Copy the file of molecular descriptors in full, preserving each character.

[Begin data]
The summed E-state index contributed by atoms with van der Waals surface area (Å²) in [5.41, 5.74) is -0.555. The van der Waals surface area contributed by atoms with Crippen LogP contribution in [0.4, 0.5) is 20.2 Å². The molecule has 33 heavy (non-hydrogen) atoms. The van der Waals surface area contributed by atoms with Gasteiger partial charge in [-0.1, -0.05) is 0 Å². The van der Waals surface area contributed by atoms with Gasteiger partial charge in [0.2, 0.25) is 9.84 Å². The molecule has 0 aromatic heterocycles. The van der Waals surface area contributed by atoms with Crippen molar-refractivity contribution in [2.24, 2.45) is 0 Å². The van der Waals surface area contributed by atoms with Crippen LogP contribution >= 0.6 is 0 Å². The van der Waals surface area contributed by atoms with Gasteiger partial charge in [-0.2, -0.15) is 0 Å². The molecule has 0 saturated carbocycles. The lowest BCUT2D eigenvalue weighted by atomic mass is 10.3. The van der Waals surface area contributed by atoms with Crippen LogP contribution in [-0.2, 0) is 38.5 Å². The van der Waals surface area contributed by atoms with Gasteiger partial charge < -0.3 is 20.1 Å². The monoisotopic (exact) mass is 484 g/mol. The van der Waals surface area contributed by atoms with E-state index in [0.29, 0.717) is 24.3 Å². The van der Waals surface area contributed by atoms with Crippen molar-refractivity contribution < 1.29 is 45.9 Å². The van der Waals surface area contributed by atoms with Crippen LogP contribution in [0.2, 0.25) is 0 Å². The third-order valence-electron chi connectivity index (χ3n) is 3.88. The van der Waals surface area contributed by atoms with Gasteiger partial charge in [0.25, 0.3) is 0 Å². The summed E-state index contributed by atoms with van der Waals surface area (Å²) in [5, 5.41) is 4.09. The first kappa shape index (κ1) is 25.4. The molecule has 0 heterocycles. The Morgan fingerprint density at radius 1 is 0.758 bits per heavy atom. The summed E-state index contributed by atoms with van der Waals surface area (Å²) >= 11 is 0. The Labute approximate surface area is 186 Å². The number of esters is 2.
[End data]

The summed E-state index contributed by atoms with van der Waals surface area (Å²) in [5.41, 5.74) is -0.555. The van der Waals surface area contributed by atoms with Crippen LogP contribution in [0.4, 0.5) is 20.2 Å². The molecule has 33 heavy (non-hydrogen) atoms. The van der Waals surface area contributed by atoms with Gasteiger partial charge in [-0.1, -0.05) is 0 Å². The van der Waals surface area contributed by atoms with Gasteiger partial charge in [0.2, 0.25) is 9.84 Å². The molecule has 0 aromatic heterocycles. The van der Waals surface area contributed by atoms with Crippen molar-refractivity contribution in [2.24, 2.45) is 0 Å². The van der Waals surface area contributed by atoms with Crippen LogP contribution >= 0.6 is 0 Å². The van der Waals surface area contributed by atoms with Gasteiger partial charge in [-0.2, -0.15) is 0 Å². The molecule has 0 saturated carbocycles. The lowest BCUT2D eigenvalue weighted by atomic mass is 10.3. The van der Waals surface area contributed by atoms with Crippen LogP contribution in [-0.2, 0) is 38.5 Å². The van der Waals surface area contributed by atoms with Gasteiger partial charge < -0.3 is 20.1 Å². The monoisotopic (exact) mass is 484 g/mol. The van der Waals surface area contributed by atoms with E-state index in [0.29, 0.717) is 24.3 Å². The van der Waals surface area contributed by atoms with Crippen molar-refractivity contribution < 1.29 is 45.9 Å². The van der Waals surface area contributed by atoms with Crippen LogP contribution in [0.2, 0.25) is 0 Å². The third-order valence-electron chi connectivity index (χ3n) is 3.88. The van der Waals surface area contributed by atoms with Gasteiger partial charge in [0.25, 0.3) is 0 Å². The summed E-state index contributed by atoms with van der Waals surface area (Å²) in [5, 5.41) is 4.09. The first kappa shape index (κ1) is 25.4. The molecule has 0 heterocycles. The Morgan fingerprint density at radius 1 is 0.758 bits per heavy atom. The summed E-state index contributed by atoms with van der Waals surface area (Å²) >= 11 is 0. The Labute approximate surface area is 186 Å². The number of esters is 2.